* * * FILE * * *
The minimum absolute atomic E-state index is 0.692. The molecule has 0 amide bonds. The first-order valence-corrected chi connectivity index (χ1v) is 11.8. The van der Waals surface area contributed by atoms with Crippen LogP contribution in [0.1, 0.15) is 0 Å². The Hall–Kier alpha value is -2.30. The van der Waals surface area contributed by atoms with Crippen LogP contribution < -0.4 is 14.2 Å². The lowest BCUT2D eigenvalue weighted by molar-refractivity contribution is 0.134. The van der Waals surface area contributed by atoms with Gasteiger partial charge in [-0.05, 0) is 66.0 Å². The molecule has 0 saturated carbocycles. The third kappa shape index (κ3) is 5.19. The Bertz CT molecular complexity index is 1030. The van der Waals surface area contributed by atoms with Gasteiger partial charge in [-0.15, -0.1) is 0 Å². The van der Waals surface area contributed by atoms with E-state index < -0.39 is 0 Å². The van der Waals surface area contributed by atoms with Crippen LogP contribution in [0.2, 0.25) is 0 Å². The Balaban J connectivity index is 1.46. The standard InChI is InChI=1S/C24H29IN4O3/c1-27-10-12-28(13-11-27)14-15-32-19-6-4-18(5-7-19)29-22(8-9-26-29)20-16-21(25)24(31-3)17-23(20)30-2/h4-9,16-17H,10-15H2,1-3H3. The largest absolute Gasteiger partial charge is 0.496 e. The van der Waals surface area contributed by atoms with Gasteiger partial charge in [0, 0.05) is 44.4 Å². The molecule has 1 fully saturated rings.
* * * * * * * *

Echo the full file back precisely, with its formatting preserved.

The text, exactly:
The minimum absolute atomic E-state index is 0.692. The molecule has 0 amide bonds. The first-order valence-corrected chi connectivity index (χ1v) is 11.8. The van der Waals surface area contributed by atoms with Crippen LogP contribution in [0.1, 0.15) is 0 Å². The Hall–Kier alpha value is -2.30. The van der Waals surface area contributed by atoms with Crippen LogP contribution < -0.4 is 14.2 Å². The lowest BCUT2D eigenvalue weighted by molar-refractivity contribution is 0.134. The van der Waals surface area contributed by atoms with Gasteiger partial charge in [-0.05, 0) is 66.0 Å². The molecule has 0 saturated carbocycles. The third kappa shape index (κ3) is 5.19. The Bertz CT molecular complexity index is 1030. The van der Waals surface area contributed by atoms with Gasteiger partial charge in [-0.15, -0.1) is 0 Å². The van der Waals surface area contributed by atoms with E-state index < -0.39 is 0 Å². The van der Waals surface area contributed by atoms with Crippen LogP contribution in [0.2, 0.25) is 0 Å². The Balaban J connectivity index is 1.46. The standard InChI is InChI=1S/C24H29IN4O3/c1-27-10-12-28(13-11-27)14-15-32-19-6-4-18(5-7-19)29-22(8-9-26-29)20-16-21(25)24(31-3)17-23(20)30-2/h4-9,16-17H,10-15H2,1-3H3. The largest absolute Gasteiger partial charge is 0.496 e. The van der Waals surface area contributed by atoms with Gasteiger partial charge in [0, 0.05) is 44.4 Å². The molecule has 1 fully saturated rings.